AIP Stuffed Cabbage Rolls

I think this might be one of my most successful recipes to date.

I just threw it together without following any specific recipe, and it turned out insanely tasty.


While I was grocery shopping last weekend (in Safeways), I came across a whole fermented cabbage head.

I am partial to fermented cabbage, and seeing as this head was not only unpasteurized (meaning that all the bacterial cultures were still alive), but it contained only salt, water and cabbage…


So I bought it, and it was the inspiration for making this recipe.

I have seen people posting about fermenting whole cabbages in the past with the aim of making stuffed cabbage rolls, but I do not own a fermenting crock so I have not been able to ferment a whole cabbage myself (it is just a little difficult to squeeze a whole cabbage into a mason jar…)

If you cannot find a whole fermented cabbage to use, you could make one yourself, or you could use a regular cabbage and blanch the leaves in boiling water for a couple of minutes so that they are flexible enough to wrap around the filling.  If you do buy a whole fermented cabbage, check that it does not contain any non-AIP spices or ingredients.

Of course, because the finished dish is cooked in the oven, none of the bacterial cultures will survive.  But the sour cabbage does add to the flavour.

This recipe is 100% AIP friendly.

AIP Stuffed Cabbage Rolls

serves 4


  • 2 cups “Nomato” Marinara Sauce
  • 8 large sour cabbage leaves (this works out at about ¼ cabbage).  If using a fresh “regular” cabbage blanch the leaves in boiling water first.
  • 1lb ground beef (preferably grass-fed)
  • 1 small onion – peeled and chopped
  • 2 cloves garlic – peeled and finely chopped
  • 8oz mushrooms – finely chopped
  • 1 cup chopped fresh spinach – packed
  • ¼ cup bone broth
  • 1 tbsp fresh basil – chopped
  • 1 tbsp fresh thyme – chopped
  • 2 tbsp fresh parsley – chopped
  • sea salt to taste
  • 2 tsp nutritional yeast (optional)

Preheat the oven to 350°F.

Heat a skillet over a medium-high heat.  Add the ground beef to the skillet and brown for aprox 5 minutes.  Add in the onions, garlic and mushrooms, and cook until tender.

Add the spinach, broth, herbs and sea salt to taste.

Simmer gently until the spinach is wilted and most of the liquid has evaporated.


Take the cabbage leaves, and fill each with 1/8 of the meat mixture.  Roll the cabbage leaf around the filling, tucking in the ends to make 8 neat parcels.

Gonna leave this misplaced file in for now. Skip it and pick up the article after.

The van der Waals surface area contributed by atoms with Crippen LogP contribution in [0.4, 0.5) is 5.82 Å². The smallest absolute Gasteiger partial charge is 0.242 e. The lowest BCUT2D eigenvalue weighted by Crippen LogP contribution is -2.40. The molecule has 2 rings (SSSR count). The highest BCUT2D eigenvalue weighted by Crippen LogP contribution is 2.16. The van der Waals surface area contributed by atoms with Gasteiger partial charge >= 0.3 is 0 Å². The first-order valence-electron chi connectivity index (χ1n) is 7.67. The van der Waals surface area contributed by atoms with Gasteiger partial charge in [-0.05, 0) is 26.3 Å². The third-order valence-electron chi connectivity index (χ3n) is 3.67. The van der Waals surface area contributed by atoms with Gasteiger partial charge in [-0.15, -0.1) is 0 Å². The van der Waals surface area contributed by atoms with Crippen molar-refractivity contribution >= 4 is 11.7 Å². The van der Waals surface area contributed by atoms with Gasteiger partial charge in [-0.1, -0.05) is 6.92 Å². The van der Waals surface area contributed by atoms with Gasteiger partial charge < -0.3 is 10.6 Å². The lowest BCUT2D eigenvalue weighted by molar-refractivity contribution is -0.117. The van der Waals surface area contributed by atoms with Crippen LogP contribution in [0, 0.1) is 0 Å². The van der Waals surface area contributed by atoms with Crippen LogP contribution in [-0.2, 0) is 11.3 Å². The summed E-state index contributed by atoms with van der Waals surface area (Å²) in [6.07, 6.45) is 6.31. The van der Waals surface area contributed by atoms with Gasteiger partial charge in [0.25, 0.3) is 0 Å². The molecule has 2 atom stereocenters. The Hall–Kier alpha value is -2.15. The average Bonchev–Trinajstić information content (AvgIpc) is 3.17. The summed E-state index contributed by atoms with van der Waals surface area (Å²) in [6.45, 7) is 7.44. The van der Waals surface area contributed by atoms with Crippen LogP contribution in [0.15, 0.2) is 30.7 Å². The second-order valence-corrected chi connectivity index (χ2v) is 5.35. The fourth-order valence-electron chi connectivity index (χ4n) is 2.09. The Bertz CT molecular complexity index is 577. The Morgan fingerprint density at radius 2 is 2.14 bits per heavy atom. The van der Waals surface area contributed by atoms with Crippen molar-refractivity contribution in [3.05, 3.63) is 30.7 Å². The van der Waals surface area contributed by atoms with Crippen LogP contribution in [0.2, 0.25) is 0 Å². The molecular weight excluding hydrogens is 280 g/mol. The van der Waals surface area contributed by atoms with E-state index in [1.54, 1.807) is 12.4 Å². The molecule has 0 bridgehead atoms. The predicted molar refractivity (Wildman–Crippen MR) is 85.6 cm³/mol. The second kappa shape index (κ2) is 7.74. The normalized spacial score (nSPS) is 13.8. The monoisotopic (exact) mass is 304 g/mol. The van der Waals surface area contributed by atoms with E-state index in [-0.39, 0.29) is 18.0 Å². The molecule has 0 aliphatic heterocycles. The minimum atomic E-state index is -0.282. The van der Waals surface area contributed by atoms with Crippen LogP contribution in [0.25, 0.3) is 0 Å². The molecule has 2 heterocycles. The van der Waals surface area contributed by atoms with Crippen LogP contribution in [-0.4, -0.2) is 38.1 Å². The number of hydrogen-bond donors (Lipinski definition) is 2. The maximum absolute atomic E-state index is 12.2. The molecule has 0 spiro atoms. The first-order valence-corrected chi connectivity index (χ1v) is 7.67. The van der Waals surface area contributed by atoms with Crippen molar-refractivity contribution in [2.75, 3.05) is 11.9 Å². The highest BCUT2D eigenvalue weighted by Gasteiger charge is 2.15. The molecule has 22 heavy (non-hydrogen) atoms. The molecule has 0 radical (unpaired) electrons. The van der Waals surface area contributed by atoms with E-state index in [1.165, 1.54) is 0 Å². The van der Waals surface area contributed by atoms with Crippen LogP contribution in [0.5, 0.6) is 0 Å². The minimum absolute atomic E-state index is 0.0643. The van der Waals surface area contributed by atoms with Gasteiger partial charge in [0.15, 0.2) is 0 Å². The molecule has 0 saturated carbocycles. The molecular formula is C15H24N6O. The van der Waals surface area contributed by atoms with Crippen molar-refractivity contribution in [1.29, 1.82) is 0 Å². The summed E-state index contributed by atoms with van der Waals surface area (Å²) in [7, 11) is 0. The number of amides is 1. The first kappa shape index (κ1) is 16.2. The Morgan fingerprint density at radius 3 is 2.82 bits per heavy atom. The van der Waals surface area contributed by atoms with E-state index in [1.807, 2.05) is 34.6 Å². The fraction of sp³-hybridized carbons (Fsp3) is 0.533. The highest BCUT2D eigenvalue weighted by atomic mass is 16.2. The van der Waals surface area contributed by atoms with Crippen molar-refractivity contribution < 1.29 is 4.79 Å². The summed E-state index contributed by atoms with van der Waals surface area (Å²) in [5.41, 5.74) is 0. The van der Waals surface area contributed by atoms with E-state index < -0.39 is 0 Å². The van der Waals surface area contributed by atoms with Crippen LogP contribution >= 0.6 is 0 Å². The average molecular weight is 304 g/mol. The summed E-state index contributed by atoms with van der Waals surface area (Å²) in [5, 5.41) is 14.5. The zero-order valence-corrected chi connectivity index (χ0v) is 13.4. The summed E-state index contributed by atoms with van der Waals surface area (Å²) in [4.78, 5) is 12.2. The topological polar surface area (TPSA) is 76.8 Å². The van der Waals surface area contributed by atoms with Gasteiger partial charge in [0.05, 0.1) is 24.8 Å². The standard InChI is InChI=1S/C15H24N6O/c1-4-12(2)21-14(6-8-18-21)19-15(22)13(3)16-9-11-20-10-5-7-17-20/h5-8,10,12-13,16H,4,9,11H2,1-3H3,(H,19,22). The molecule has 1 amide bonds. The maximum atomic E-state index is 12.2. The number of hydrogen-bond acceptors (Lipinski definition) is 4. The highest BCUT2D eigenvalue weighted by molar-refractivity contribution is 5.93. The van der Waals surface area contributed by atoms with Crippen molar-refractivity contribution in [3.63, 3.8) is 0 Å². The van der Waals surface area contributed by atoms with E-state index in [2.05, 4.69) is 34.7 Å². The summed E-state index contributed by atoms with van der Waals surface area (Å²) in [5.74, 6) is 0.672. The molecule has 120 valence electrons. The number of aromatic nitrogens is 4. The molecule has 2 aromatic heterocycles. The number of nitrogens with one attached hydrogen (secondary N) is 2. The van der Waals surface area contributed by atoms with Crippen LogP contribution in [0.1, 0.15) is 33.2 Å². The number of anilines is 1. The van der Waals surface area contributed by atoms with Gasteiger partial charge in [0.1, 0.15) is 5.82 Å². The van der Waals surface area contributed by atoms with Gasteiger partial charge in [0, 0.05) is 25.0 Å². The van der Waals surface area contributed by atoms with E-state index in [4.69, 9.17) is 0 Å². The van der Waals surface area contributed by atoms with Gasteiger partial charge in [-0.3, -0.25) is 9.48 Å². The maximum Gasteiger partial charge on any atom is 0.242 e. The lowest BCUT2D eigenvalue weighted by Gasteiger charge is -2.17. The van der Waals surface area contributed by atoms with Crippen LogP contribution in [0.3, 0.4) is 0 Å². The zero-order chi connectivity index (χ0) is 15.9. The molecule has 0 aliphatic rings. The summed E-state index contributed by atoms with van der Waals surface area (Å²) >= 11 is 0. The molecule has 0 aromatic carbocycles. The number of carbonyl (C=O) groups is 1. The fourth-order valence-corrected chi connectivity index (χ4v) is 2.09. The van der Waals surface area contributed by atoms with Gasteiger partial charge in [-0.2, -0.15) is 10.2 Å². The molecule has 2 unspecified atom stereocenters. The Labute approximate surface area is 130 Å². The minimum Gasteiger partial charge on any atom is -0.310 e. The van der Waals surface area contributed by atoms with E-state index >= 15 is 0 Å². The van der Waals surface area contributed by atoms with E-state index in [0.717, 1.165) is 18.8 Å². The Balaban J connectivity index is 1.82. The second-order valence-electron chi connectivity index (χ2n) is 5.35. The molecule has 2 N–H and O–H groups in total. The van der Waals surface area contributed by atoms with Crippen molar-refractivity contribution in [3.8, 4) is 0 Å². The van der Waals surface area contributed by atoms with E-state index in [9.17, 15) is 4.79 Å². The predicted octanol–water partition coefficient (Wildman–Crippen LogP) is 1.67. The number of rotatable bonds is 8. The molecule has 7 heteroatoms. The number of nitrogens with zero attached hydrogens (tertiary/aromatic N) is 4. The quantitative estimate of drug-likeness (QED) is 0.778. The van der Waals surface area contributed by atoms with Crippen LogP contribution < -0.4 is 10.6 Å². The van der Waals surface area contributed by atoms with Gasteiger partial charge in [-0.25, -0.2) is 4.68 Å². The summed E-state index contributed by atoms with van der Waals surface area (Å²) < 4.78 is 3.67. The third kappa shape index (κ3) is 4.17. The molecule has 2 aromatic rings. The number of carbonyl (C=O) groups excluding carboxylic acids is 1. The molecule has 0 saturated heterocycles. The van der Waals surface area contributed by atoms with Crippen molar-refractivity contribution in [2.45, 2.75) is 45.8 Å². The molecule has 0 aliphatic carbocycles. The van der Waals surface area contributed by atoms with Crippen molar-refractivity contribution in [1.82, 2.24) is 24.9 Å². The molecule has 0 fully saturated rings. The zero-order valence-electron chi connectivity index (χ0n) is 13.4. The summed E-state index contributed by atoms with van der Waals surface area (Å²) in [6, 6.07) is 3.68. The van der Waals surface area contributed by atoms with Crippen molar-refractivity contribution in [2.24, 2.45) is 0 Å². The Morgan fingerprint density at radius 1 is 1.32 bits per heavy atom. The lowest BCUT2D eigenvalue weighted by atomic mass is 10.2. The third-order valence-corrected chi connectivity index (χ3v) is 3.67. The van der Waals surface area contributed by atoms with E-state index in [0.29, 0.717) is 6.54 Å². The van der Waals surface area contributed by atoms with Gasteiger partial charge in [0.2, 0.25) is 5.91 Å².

Place 1 cup of the “Nomato” sauce in the base of a baking dish.

Nestle the cabbage rolls in the sauce, then top with the remaining cup of sauce.


Sprinkle the finished dish with nutritional yeast if using it, then cover with a sheet of parchment paper and a sheet of foil (parchment paper next to the food to protect it from contact with the foil).

Bake in the preheated oven for 45 minutes.

Remove the paper and foil, and return to the oven for 15 minutes.


Allow the cooked dish to cool for 5 minutes before serving as it will be very hot.


Serve 2 cabbage rolls per person.



As you can see, there were no leftovers!


Shared at: Fat Tuesday, Waste Not Want Not Wednesday, Gluten Free Wednesday, Allergy Free Wednesdays, Paleo AIP Recipe Roundtable, Full Plate Thursday, Real Food Fridays, Lets Get Real Friday, Mix it up Fridays, Awesome Life Friday, Natural Family Friday, Gluten Free Friday, Old Fashioned Friday, Hearth and Soul Hop

How To Make Kombucha And Grow Your Own Scoby

Kombucha is a fantastic beverage. Naturally fermented, it contains large amounts of gut-friendly microbes (bacteria and yeasts).  In essence, it is a slightly effervescent drink made from fermented, sweetened tea.

While you can purchase kombucha from health food stores, this can work out as a very expensive option, especially if there are large amounts of people in your family.

For example, to purchase a 500ml bottle of GT’s Original Organic Raw Kombucha from Community Natural Foods in Calgary costs $3.87. Even if I were to share one bottle between 2 people, that would still mean buying 3 bottles at a cost of $11.61 to supply my family of 6. And if I were to do that every day, it would run to a cost of $81.27 a week!  $4226.04 a year!  Just for a healthy drink. I don’t know about you, but I can think of plenty of other things that I could spend that money on,

But Kombucha is very easy to make. All you need is some tea (black or green, your choice), a fermentable sweetener, you could use pasteurized honey (Raw honey is not recommended as it has an antimicrobial action that can affect the growth of your scoby),  coconut sugar, raw cane sugar or even regular sugar as the sweetener  See this post by the Paleo Mom about using sugar. And the final thing you need is a Kombucha Scoby, which contains all the bacteria and yeast cultures that will ferment your drink and be so good for your gut-health.  Scoby stands for Symbiotic Culture of Bacteria and Yeasts….  Essentially, a scoby looks a little bit like a lump of jelly.